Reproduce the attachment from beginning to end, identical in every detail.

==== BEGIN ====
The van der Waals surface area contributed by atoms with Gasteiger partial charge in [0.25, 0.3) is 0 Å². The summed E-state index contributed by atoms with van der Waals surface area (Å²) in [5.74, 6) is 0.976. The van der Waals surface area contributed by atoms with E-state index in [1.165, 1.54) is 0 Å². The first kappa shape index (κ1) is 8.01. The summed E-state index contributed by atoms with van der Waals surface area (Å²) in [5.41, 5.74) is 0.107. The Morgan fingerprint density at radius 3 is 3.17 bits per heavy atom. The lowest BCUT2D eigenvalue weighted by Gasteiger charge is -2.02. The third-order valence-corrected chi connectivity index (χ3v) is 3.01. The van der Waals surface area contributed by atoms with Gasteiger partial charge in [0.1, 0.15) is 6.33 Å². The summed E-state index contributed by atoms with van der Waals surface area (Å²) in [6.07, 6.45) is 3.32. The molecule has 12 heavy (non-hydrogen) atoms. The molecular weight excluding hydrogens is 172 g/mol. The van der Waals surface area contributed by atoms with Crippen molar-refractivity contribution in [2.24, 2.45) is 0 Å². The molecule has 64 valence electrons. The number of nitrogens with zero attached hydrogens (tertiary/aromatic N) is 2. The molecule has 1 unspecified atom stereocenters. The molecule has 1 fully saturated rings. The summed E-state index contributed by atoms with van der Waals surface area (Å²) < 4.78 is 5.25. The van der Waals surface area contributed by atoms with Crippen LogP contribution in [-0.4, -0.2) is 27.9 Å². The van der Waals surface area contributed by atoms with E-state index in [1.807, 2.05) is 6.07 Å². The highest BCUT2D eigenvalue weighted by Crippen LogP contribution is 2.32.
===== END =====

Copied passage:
The van der Waals surface area contributed by atoms with Gasteiger partial charge in [0.25, 0.3) is 0 Å². The summed E-state index contributed by atoms with van der Waals surface area (Å²) in [5.74, 6) is 0.976. The van der Waals surface area contributed by atoms with E-state index in [1.165, 1.54) is 0 Å². The first kappa shape index (κ1) is 8.01. The summed E-state index contributed by atoms with van der Waals surface area (Å²) in [5.41, 5.74) is 0.107. The Morgan fingerprint density at radius 3 is 3.17 bits per heavy atom. The lowest BCUT2D eigenvalue weighted by Gasteiger charge is -2.02. The third-order valence-corrected chi connectivity index (χ3v) is 3.01. The van der Waals surface area contributed by atoms with Gasteiger partial charge in [0.1, 0.15) is 6.33 Å². The summed E-state index contributed by atoms with van der Waals surface area (Å²) in [6.07, 6.45) is 3.32. The molecule has 12 heavy (non-hydrogen) atoms. The molecular weight excluding hydrogens is 172 g/mol. The van der Waals surface area contributed by atoms with Crippen molar-refractivity contribution in [2.24, 2.45) is 0 Å². The molecule has 64 valence electrons. The number of nitrogens with zero attached hydrogens (tertiary/aromatic N) is 2. The molecule has 1 unspecified atom stereocenters. The molecule has 1 fully saturated rings. The summed E-state index contributed by atoms with van der Waals surface area (Å²) < 4.78 is 5.25. The van der Waals surface area contributed by atoms with Crippen LogP contribution in [-0.4, -0.2) is 27.9 Å². The van der Waals surface area contributed by atoms with E-state index in [1.807, 2.05) is 6.07 Å². The highest BCUT2D eigenvalue weighted by Crippen LogP contribution is 2.32.